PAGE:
(Bloomberg Gadfly) -- Catching a moving target is difficult, but it's far easier if the target is moving toward you.
OPEC and its associates, which extended their supply cuts on Thursday, are chasing a particularly elusive quarry known as the five-year average of commercial oil inventories in the OECD countries.
This stockpile of oil held by companies (rather than government-controlled strategic stocks) is the most visible indicator of the glut weighing on oil prices and OPEC's progress in draining it.
At the start of the 2017, stocks were 278 million barrels above the five-year average for that month, according to OPEC. As of October, the excess had dropped to 140 million, the group said Thursday. It aims to close that next year, with a review planned for June.
The good news for OPEC is that the average itself will do some of the job.
I wrote here about how the build-up of the oil glut meant five-year moving averages of U.S. inventories were also rising. Like a big meal moving through a python, a sudden increase in stocks will cause a bulge in the moving average for several years.
The same is happening with OECD inventories. Based on OPEC's published data, the implied five-year average stockpile for June 2018 -- meaning the average level for that month in the years 2013 through 2017 -- is 2.853 billion barrels. The implied average for October 2017 is 2.818 billion.
In other words, the average will rise 35 million barrels by the time of the next Vienna show. That means one out of every four barrels OPEC needs to disappear in order to hit its target will be drained not by demand or supply -- just math.
Using the International Energy Agency's figures, and based on preliminary data about stock draws in the U.S., Europe and Japan, it looks like inventories in October were 136 million barrels above the five-year average. Between then and next June, movements in the IEA's average should reduce that by almost 41 million barrels, or 30 percent of the target.
Given how stubborn inventories have proven to be, with OPEC having just extended its initial six-month cut to a potential 24 months, the group will welcome any help, however abstract.
It's still a tough slog, though. While demand has been rising, OECD inventories as of September were still adequate to cover more than 62 days of forward demand, versus the mid-to-high 50s level that prevailed before the crash.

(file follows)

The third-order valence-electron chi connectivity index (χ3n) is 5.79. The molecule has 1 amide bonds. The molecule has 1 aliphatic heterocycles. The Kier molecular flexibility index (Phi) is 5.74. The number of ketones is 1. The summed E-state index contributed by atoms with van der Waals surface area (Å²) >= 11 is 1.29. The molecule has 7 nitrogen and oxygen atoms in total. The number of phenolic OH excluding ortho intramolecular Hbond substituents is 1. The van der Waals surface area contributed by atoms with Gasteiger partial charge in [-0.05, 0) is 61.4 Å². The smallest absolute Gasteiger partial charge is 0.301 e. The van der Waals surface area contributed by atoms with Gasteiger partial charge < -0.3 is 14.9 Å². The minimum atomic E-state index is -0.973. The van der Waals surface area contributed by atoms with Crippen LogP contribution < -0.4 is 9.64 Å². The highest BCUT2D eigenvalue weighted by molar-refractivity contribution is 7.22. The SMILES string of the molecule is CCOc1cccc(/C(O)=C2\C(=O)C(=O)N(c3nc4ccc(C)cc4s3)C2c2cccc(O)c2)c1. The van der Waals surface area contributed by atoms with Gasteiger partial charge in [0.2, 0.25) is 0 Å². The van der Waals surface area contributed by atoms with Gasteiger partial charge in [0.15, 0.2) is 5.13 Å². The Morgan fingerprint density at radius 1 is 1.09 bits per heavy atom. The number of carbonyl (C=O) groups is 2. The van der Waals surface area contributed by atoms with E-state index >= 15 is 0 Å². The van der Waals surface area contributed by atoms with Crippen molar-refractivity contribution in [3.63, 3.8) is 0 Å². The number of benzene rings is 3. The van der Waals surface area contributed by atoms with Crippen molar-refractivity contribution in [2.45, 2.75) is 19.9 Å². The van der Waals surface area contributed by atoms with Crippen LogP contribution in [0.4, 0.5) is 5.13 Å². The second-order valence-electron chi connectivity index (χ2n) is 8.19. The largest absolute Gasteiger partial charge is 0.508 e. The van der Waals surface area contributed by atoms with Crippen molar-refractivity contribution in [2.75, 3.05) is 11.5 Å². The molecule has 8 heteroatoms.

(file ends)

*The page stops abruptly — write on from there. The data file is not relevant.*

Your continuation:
Production from outside of OPEC is expected to continue rising into 2018, outpacing demand growth. This isn't just about U.S. tight oil -- although any effort by OPEC to support prices can't help but do favors for frackers. Earlier this week, Exxon Mobil Corp. started production from its Hebron project, off the coast of Newfoundland, part of a surge in Canadian output expected in 2018. Brazil also should see gains next year.
Estimates vary widely. The chart below shows expected growth in non-OPEC supply less growth in global demand, quarter over quarter, as forecast by the IEA, the U.S. Energy Information Administration, and OPEC:
There's a clear inflection point after the second quarter. OPEC's forecast is clearly the most bullish for the second half of the year, which also helps explain the need for that review in June. However, it's worth noting that this rests largely on much more bullish demand forecasts for the back end of 2018 compared to the IEA and EIA. An even starker difference is that OPEC expects non-OPEC supply to simply not grow at all between the first and third quarters.
The latter, especially, seems a questionable assumption, especially if OPEC's own cuts keep oil prices where are they are now. Saudi Arabia's energy minister indicated on Thursday that enforcement of supply cuts should step up next year and that some struggling members will likely contribute "involuntary cuts" -- a euphemism for the sort of disaster that is engulfing Venezuela right now. Still, only time will tell on this front.
One thing that will happen, no matter what, is that the helpful math of the moving average will start to move the other way. Just as the glut caused the average to bulge, so OPEC's efforts so far to drain the tanks will start to catch up with the average:
Of course, OPEC won't mind the average falling away; it will simply provide proof that its cuts have really had a lasting impact on the glut -- provided, that is, inventories really do keep dropping through the end of next year.
This column does not necessarily reflect the opinion of Bloomberg LP and its owners.
Liam Denning is a Bloomberg Gadfly columnist covering energy, mining and commodities. He previously was the editor of the Wall Street Journal's "Heard on the Street" column. Before that, he wrote for the Financial Times' Lex column. He has also worked as an investment banker and consultant.
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